Then there was the vast and varied body of work outside of architecture. The first time I went to her studio in Clerkenwell, I expected a hushed ivory tower of architectural models and drawings. Instead, the first thing to hit me, no doubt with an echo from my California upbringing, was….surfboards. Well, actually, it was her furniture collection, all sweeping fiberglass dining tables, swirling sofas and chairs and sleek wall sconces. As it turned out, these were all made in similar materials and processes to surfboards.

Those gave way to wild cascading sculptures coming out of the walls, one looking like a dam of giant crystals had just broken, another like a frozen, spliced and cross-sectioned waterfall. Down the magnificent, gravity defying staircase was another whole floor packed with non-architectural creations: jewelleryshoeslightingfashion and a bespoke theatre seat. All of these were besides the super yacht designed for Blohm+Voss called “Jazz.”

The top floor finally revealed the expected models and drawings – a sea of them. One was the famous ‘Peak’ project in Hong Kong that was never built. Instead of sidelining it, Zaha celebrated it with pride of place, a testament to her faith in herself and true grit.

The word “prolific” doesn’t begin to describe this genius who seemed voraciously hungry to express her creativity in every shape and form. It felt thrilling and daring, all at lightning speed. Perhaps, deep inside, Zaha knew she was in a rush.


Besides being an architect in the standard sense, Zaha was also the architect of her own future and wanted to help others be the same. After spending most of my career at a global creative company (Time Warner), a few years ago I started my own company and quickly saw how much I had to learn about entrepreneurship. This was combined with my ongoing bewilderment that, while in New York and LA the global commercial success of Britain’s creative sector (which is filled with entrepreneurs) is self evident, in Britain it is strangely unrecognised.

I felt something had to be done about this, and wanted to start a movement to makestartup resources easily available to creative people, along with advice and inspiration from leading creative entrepreneurs. I needed some major creative entrepreneurs to act as ambassadors, providing a shorthand for what we were talking about and endorsement for the concept. Zaha immediately came to mind. Hers was an exemplary entrepreneurial journey. Starting with a tiny five-person office in a former school building in Clerkenwell, she - alongside her partner Patrik Schumacher – built her practice into a global powerhouse.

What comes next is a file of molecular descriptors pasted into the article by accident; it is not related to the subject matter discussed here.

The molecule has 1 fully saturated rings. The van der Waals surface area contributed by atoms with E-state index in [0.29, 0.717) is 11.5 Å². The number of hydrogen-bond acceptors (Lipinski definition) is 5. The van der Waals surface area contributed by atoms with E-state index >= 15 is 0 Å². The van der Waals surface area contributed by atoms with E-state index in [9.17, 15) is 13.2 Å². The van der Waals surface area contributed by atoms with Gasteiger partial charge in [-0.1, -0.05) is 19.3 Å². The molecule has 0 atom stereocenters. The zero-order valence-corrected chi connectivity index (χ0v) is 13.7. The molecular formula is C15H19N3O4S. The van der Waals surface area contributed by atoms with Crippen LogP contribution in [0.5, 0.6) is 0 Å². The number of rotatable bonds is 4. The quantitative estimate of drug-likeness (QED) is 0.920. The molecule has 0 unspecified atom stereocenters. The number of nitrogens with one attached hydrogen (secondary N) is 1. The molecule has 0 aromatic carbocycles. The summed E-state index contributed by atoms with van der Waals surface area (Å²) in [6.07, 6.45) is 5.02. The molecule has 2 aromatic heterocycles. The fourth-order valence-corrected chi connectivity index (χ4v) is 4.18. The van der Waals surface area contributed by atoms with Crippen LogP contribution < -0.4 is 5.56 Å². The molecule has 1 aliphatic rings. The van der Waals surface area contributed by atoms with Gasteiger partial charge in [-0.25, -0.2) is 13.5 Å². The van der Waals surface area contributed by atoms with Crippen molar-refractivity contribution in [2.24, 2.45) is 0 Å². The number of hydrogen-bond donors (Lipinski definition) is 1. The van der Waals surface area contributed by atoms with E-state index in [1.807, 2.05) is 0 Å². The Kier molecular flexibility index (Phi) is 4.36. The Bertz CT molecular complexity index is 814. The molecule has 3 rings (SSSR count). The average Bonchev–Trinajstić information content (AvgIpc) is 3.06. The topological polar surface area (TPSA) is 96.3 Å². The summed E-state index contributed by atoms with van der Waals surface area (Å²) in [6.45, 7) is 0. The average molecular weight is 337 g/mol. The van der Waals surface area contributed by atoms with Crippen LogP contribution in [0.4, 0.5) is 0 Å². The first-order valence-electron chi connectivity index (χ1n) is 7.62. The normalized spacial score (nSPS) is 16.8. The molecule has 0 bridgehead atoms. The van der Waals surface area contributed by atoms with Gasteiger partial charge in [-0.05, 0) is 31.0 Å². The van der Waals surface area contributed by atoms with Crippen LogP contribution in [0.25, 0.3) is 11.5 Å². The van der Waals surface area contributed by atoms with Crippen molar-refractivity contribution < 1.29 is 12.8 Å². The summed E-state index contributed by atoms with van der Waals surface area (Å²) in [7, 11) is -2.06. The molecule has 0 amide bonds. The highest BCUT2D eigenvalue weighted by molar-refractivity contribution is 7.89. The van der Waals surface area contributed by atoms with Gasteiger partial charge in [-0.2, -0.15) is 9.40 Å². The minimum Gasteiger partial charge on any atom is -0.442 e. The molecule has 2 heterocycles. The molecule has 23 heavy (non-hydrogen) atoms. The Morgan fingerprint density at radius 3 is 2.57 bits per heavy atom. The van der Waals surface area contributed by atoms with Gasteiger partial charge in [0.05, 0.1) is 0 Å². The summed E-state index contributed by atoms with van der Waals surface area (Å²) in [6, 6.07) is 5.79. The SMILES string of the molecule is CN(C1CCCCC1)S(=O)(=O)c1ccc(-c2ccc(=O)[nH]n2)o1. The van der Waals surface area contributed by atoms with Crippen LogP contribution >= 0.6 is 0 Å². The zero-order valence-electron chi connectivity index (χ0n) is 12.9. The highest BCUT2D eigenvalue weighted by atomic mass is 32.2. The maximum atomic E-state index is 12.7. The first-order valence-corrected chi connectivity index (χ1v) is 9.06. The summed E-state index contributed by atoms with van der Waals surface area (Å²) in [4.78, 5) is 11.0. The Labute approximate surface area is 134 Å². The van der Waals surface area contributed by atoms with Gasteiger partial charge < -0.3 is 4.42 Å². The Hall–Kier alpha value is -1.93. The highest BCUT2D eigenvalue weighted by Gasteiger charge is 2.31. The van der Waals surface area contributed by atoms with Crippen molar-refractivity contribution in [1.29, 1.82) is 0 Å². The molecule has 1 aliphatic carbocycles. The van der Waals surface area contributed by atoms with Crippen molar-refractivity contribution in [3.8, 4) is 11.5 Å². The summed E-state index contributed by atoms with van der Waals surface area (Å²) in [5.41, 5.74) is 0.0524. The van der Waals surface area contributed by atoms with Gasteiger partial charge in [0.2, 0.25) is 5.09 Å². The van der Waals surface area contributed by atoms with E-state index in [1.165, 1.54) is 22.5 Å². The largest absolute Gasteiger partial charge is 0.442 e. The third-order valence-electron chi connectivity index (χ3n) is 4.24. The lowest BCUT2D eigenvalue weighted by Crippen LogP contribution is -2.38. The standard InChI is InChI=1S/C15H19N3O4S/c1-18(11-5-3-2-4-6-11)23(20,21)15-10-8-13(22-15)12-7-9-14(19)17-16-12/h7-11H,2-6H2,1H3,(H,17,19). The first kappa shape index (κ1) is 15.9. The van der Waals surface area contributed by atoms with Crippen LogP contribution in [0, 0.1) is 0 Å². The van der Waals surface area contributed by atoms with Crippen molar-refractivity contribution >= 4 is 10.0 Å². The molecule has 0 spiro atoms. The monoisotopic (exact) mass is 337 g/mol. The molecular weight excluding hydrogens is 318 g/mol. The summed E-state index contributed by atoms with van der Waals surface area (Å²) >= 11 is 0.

I had no idea what Zaha would say - I had absolutely nothing except an idea. And entrepreneurship and business were not things I’d ever heard her talk about. When I asked her, she immediately said, “YES, I’m in! This is very important.” Zaha saw the idea for what it is: self-empowerment. And she also presciently read the vibe of millennial creatives: they mostly all want to be entrepreneurs, but don’t have the models to show them how to do it.

Because of Zaha's encouragement and public endorsement, this movement – Creative Entrepreneurs - was able to move forward. With other founding ambassadors including Anya Hindmarch and Jamal Edwards, on 20th January this year, Creative Entrepreneurs had its launch at No 10 Downing Street, with the backing of Prime Minister David Cameron.

I knew immediately that Zaha had rsvp’d directly to No. 10, as is the normal protocol, when I got the latest version of the RSVP list and saw a new column: cars approved to come through the No. 10 gates directly to the front door. The only car in the column was Zaha’s meticulously described 7 series black BMW. That made me smile: quite right, the ambassador should be whisked directly to the door - and after all she had designed BMW's headquarters.

The New York TimesVarietyThe Evening Standard and others covered the launch. But it was Architectural Digest that came up with the witty and fitting headline: Zaha Hadid Can Be Your New Small Business Adviser. Exactly - and just the latest bow in this super polymath's arsenal.


It was only in early February that I saw Zaha at her party to celebrate her RIBA Royal Gold Medal, the UK’s most prestigious architecture award. Trailblazing as always, she was the first woman to win it in her own right. Her party was at a deconsecrated church at the foot of Regent’s Park. She was in particularly sparkling form, wearing a spectacular Issey Miyake Black plastic cantilevered top and thoroughly enjoying the adulation. How unthinkable that only a few short months later I would be going to her funeral at the mosque just a stone’s throw away.

Zaha Hadid: architect, designer, pioneer, shy beauty, mentor, rule breaker, gossip, wit, dream weaver, sweetheart. She left us far too early. The world is emptier without her.

Carolyn Dailey is the founder of Creative Entrepreneurs.